FAQ Why focus on an options protocol?

  • An option contract is the simplest type of financial contract that requires conditional logic and guarantees of execution. If programmable distributed ledger technologies (DLTs) should be good for anything, it should be good for allowing counterparties to enter into an option agreement with confidence. Bilateral options are not fancy or complicated, but it is a product that is used in the real world that should benefit from DLTs. Our goal is to create the best possible version of this simple contract using DLTs.

Why not a fungible token?

  • Our approach has been one of first principles. At the most basic level, an option contract is a financial insurance agreement between two counterparties. Since each contract can have a unique set of terms, counterparties, and committed collateral, the contracts themselves are fundamentally unique and non-fungible.

  • While options contracts can be made fungible and tradable on exchanges, it can only be done effectively by restricting the terms, collateral, and underlyings to the few that are the most liquid. The few products that are popular and liquid are already widely available on both centralized and decentralized exchanges.

  • The fundamental issue with fungible tokens is that they require a minimum amount of liquidity on exchanges for price discovery to occur. The liquidity requirements for options tokens are exponentially higher as each underlying may have dozens or hundreds of derivatives, each of them requiring their own liquidity.

  • Recognizing options contracts as fundamentally non-fungible allowed us to retain full flexibility of terms, collateral, and underlyings and led us to choose a price discovery mechanic that is independent of liquidity (dutch and reverse-dutch auctions).

What about liquidity?

  • The existing OTC derivatives market is already significant (~25 trillion USD annual gross market value). We have plans to engage existing market participants as liquidity providers as well as establish a liquidity reward program.

What about capital and opportunity costs?

  • For version 2 of our contracts we will be adding the ability to use yield generating tokens (e.g. aave tokens) so that users can simultaneously generate premium and interest on the committed collateral.

Why capped options vs. standard options?

  • In order to serve effectively as price insurance, we decided that it is critical that the contracts fulfill their terms even in extreme circumstances. As such, each contract itself controls a dedicated amount of unmargined collateral. Synthesizing a standard option would require the implementation of margin mechanics which would be prone to failure.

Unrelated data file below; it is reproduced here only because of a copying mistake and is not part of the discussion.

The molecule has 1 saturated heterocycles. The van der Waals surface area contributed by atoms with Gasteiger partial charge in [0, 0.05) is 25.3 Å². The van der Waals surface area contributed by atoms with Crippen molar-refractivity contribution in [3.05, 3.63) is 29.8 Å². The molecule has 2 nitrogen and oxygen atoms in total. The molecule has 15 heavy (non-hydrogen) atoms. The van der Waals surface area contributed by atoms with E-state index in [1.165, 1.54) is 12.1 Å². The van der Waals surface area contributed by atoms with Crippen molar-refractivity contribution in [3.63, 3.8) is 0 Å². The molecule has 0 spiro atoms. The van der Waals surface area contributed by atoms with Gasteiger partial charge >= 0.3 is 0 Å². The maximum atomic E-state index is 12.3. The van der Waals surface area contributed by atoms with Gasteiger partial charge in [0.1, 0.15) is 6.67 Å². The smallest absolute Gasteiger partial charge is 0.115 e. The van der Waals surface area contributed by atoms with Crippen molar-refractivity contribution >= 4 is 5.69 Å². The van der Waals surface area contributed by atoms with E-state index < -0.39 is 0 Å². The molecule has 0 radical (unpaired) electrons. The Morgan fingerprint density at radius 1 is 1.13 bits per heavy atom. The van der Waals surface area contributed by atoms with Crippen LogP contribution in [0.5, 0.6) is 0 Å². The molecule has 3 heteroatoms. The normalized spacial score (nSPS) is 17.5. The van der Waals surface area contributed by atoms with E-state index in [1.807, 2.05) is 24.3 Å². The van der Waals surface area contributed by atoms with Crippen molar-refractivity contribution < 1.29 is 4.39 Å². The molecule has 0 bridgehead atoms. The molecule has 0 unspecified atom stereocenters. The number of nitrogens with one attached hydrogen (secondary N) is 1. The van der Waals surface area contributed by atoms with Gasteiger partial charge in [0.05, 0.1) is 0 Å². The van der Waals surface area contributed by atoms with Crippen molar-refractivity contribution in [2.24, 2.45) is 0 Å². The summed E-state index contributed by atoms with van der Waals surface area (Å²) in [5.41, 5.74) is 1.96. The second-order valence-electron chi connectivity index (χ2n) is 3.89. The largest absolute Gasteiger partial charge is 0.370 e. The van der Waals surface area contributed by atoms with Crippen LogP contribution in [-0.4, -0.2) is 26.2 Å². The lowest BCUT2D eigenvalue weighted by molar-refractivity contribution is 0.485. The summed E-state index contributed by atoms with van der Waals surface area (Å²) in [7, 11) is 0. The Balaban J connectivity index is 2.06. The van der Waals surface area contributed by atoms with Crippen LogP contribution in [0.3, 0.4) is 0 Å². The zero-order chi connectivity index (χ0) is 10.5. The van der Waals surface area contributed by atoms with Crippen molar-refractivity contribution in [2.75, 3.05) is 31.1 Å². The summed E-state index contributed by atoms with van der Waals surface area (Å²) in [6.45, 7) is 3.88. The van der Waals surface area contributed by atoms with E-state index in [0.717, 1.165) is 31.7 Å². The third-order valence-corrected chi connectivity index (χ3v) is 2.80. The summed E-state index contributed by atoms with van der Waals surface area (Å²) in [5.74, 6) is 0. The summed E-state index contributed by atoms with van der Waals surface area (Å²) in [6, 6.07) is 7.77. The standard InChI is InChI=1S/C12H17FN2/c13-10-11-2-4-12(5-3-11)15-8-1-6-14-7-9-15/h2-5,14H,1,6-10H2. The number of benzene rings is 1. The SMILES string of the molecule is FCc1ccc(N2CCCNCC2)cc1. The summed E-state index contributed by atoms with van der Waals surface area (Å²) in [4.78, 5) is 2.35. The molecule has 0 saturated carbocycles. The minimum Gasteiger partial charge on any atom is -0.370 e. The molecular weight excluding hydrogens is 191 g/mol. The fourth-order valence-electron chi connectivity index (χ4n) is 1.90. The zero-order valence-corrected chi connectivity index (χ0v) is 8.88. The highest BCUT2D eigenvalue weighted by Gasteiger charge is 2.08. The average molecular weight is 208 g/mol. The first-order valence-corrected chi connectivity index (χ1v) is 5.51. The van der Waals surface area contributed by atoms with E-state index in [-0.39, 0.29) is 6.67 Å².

What about partial fills on offers and requests?

  • We are considering this for version 2 of our contracts

Why Cash Settled?

  • ‘Physically’ settled arrangements are limited to on-chain assets and we wanted to offer a product that had real world applications. As a result, we made the design choice to use oracles for real world price data and settle in cash.

  • Cash settlement allows our contracts to have a leverage multiplier (number of underlyings it represents).

Why aren’t you using a black-scholes on your platform?

  • Black-sholes is a pricing model. As with any valuation model for any asset, black scholes is an imperfect estimation. The actual fair price of an asset can only be determined by an open market of buyers and sellers. Our platform creates a market; it is up to the buyers and sellers to choose which models they want to use.

Why not use real world implied vols to create an AMM?

  • This would be possible, but such a platform would be restricted to underlyings for which there are existing liquid markets. This would be a poor accomplishment as the platform would not be an original market; it would not be able to exist on its own and would only offer a few highly liquid products that already exist.

  • Our design goal is to create a platform that can support options contracts for anyone, anywhere, and for anything. Depending on implied vols would contradict that goal.

Why not design a DEX based AMM?

  • Our design goal is to create a platform that can support options contracts for anyone, anywhere, and for anything. As discussed in “Why not a fungible token?”, aside from a few of the most popular assets, options are too illiquid to support price discovery through DEXs.

How decentralized will your platform be?

  • Our contracts are truly non-custodial. There is no master account that can steal funds, rescue them, or upgrade the contracts to something new.

  • We have intentionally designed the platform such that in it’s ultimate form:

    • We do not sell products. Users do.

    • We do not buy products. Users do.

    • We do not price products. Users do.

    • We do not decide what products are available. Users do.

    • We do not provide underlying price data. Users do.

    • We do not arbitrate in conflicts. Users do.

  • We have deployed a version of our front end on ICP, which is a decentralized network capable of hosting web applications.

  • We plan to use ICP to replace our backend services

  • We plan to use ICP to allow users to host their own price data services

  • Our ultimate goal is that the SmartPiggies ecosystem be solely operated by users, exist solely on decentralized infrastructure, and be fully self-sustaining.

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